Far too many tangents want to crop up here.

I have a strange (well, not that strange) reaction to Rand and other Objectivists; I shudder. I couldn't figure why, until recently. The content can proclaim 'freedom' (what exactly 'freedom' is is yet another tangent) all it wants, but the tone smacks of fascism:

"If I know the true answer and you do not, and you disagree with me, it is because you are ignorant; if you knew the truth, you would necessarily believe what I believe; if you seek to disobey me, this can only be because you are wrong, because the truth has not been revealed to you as it has been to me."

- Isaiah Berlin, My intellectual Path.

I can't take her seriously as a novelist, either. I suppose it would help to be inclined to her way of thinking, but... Well, kudos for writing in English (ask me to write a lengthy novel espousing my philosophy in Russian, and I'd make my excuses and escape through the bathroom window) but no.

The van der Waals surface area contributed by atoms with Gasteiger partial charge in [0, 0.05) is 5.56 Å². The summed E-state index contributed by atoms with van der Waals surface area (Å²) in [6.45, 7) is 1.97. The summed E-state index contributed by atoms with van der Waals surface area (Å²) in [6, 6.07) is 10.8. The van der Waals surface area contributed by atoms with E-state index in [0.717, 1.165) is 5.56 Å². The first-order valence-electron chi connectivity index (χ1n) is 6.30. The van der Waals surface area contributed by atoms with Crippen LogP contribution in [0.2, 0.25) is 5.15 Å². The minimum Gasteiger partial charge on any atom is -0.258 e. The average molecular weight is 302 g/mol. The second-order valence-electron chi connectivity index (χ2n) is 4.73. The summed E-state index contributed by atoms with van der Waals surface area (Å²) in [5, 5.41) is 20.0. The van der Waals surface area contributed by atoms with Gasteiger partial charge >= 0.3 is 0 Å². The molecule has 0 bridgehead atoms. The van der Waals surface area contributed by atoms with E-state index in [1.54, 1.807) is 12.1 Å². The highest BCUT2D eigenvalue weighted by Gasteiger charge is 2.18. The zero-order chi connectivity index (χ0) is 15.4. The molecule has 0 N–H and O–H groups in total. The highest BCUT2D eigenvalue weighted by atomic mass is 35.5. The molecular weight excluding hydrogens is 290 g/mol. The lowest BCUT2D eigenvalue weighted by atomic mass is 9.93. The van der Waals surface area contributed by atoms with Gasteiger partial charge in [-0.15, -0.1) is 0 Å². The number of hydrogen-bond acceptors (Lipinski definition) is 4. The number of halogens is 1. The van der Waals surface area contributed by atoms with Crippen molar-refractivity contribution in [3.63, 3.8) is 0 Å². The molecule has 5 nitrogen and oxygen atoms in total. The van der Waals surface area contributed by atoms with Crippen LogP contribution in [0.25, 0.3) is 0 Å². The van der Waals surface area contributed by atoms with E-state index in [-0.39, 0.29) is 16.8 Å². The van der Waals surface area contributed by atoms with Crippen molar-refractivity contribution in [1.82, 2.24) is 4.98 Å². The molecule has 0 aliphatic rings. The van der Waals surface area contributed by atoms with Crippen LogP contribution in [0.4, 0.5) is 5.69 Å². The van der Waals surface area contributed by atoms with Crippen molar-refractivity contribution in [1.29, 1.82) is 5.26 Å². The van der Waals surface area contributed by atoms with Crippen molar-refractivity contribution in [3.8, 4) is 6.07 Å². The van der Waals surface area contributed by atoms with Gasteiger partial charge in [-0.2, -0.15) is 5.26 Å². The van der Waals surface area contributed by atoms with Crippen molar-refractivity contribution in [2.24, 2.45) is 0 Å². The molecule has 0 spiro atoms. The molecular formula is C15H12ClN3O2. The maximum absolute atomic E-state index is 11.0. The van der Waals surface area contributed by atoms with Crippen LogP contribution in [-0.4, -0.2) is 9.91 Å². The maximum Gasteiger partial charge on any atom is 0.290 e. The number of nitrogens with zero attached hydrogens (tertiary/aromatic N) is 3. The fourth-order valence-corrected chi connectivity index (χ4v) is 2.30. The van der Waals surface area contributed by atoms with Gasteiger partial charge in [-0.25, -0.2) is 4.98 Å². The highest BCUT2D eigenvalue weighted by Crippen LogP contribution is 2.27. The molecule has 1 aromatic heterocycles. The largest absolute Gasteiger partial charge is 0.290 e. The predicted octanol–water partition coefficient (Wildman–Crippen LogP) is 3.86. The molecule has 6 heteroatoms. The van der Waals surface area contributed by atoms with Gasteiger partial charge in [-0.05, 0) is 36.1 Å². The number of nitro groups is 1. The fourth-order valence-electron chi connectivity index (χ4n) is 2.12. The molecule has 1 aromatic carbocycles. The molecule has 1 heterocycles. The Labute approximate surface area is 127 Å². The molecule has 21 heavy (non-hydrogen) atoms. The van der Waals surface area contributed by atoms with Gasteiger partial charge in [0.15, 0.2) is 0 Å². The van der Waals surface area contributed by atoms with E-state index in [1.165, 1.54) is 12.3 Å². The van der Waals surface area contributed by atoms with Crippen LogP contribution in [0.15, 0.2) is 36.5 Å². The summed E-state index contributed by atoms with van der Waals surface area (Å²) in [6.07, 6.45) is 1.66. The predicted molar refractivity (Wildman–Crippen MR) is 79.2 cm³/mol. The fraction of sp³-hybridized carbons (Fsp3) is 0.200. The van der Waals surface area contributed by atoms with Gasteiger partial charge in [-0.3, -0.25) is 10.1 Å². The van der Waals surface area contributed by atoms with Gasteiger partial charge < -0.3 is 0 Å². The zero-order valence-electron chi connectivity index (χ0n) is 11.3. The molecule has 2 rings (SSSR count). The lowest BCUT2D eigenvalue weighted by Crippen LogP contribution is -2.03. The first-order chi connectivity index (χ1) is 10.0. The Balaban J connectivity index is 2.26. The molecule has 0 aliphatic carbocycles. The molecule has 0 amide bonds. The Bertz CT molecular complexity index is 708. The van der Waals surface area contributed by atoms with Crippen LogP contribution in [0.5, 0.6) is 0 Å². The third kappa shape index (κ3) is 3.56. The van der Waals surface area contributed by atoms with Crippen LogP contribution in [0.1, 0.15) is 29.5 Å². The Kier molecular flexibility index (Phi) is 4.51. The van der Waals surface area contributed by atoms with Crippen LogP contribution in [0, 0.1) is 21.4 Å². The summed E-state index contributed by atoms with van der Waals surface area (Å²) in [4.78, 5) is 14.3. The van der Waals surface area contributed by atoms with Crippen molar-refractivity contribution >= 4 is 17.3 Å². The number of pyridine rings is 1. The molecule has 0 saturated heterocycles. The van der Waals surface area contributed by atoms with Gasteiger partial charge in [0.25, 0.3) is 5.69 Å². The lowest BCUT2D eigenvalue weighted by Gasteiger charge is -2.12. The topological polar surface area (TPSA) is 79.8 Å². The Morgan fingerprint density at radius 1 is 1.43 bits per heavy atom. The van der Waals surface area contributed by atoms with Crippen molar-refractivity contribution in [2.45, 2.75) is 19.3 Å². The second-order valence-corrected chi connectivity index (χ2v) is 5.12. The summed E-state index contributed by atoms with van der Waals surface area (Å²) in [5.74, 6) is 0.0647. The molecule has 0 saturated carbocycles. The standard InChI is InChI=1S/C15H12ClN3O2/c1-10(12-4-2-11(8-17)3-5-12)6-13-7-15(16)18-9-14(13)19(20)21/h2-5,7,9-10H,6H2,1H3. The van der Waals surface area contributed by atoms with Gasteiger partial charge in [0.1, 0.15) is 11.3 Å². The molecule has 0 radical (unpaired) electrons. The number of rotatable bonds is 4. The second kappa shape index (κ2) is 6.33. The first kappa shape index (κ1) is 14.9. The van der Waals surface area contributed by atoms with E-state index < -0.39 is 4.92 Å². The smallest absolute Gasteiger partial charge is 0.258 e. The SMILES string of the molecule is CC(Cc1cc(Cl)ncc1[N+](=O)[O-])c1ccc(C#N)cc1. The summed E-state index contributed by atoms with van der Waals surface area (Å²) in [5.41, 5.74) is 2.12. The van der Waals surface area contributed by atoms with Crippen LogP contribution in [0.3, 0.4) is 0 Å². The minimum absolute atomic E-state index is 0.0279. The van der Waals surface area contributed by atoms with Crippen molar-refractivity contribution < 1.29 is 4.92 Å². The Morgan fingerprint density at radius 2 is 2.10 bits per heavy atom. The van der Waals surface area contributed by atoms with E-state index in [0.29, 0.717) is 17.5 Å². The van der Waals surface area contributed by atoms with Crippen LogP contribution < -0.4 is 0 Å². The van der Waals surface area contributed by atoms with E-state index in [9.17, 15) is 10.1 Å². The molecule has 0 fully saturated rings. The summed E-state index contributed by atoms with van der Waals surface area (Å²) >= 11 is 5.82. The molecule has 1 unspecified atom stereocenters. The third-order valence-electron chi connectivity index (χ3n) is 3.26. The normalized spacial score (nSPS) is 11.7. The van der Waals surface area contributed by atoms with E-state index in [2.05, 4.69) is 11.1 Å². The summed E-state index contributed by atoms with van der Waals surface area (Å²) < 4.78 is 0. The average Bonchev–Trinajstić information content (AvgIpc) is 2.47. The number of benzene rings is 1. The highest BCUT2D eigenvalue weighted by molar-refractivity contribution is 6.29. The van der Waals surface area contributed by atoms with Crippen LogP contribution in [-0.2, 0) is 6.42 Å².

I can't begin to understand how anyone could read Atlas Shrugged ten times over. But that's people for you, and I doubt Mr Randian would have anything nice to say about my constant dipping into Notes From The Underground. Dostoyevsky - there's a fine Russian philosophical novelist for you.

Fowles - I haven't read The Magus yet. He tells a good story, and tells it well - often beautifully - which is what I like in a writer. Have you read The Collector? As to philosophy, I had in mind The Aristos - a fine little book.

Anonymous said...

Hi David,

I don't care about the Randian Cult, that's their problem, and I'm not going to let it put me off some thing for irrational reasons and stop me enjoying a good story!

Whilst you might enjoy an elbow on the mantelpiece, I'm more a lying on the sofa sort of philosopher; and, at a guess, I would suggest that some one who thinks that believing in freedom smacks of fascism, could be suffering from a little bit of jealousy....and entrapment...
(Joke! As I wouldn't presume to analyse anyone!)

But, I would agree that
" Most, if not all, philosophy I've read has been someone validating their opinions through reason - "